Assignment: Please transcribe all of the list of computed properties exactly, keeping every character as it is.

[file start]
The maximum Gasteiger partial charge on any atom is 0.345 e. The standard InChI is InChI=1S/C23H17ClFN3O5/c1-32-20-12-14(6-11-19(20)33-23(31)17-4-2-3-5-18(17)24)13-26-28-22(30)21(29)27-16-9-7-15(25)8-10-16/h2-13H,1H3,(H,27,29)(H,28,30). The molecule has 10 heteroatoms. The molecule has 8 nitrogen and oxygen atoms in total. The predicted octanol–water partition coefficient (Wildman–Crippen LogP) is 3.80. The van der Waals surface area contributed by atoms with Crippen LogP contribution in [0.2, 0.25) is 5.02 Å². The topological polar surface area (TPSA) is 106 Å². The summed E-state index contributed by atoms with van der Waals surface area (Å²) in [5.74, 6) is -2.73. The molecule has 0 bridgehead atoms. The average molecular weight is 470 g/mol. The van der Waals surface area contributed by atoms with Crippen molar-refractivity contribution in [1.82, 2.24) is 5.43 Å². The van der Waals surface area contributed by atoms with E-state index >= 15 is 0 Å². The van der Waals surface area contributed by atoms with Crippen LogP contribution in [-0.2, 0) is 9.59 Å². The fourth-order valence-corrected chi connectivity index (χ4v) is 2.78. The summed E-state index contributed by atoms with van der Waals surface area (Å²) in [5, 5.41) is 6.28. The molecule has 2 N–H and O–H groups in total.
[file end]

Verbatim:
The maximum Gasteiger partial charge on any atom is 0.345 e. The standard InChI is InChI=1S/C23H17ClFN3O5/c1-32-20-12-14(6-11-19(20)33-23(31)17-4-2-3-5-18(17)24)13-26-28-22(30)21(29)27-16-9-7-15(25)8-10-16/h2-13H,1H3,(H,27,29)(H,28,30). The molecule has 10 heteroatoms. The molecule has 8 nitrogen and oxygen atoms in total. The predicted octanol–water partition coefficient (Wildman–Crippen LogP) is 3.80. The van der Waals surface area contributed by atoms with Crippen LogP contribution in [0.2, 0.25) is 5.02 Å². The topological polar surface area (TPSA) is 106 Å². The summed E-state index contributed by atoms with van der Waals surface area (Å²) in [5.74, 6) is -2.73. The molecule has 0 bridgehead atoms. The average molecular weight is 470 g/mol. The van der Waals surface area contributed by atoms with Crippen molar-refractivity contribution in [1.82, 2.24) is 5.43 Å². The van der Waals surface area contributed by atoms with E-state index >= 15 is 0 Å². The van der Waals surface area contributed by atoms with Crippen LogP contribution in [-0.2, 0) is 9.59 Å². The fourth-order valence-corrected chi connectivity index (χ4v) is 2.78. The summed E-state index contributed by atoms with van der Waals surface area (Å²) in [5, 5.41) is 6.28. The molecule has 2 N–H and O–H groups in total.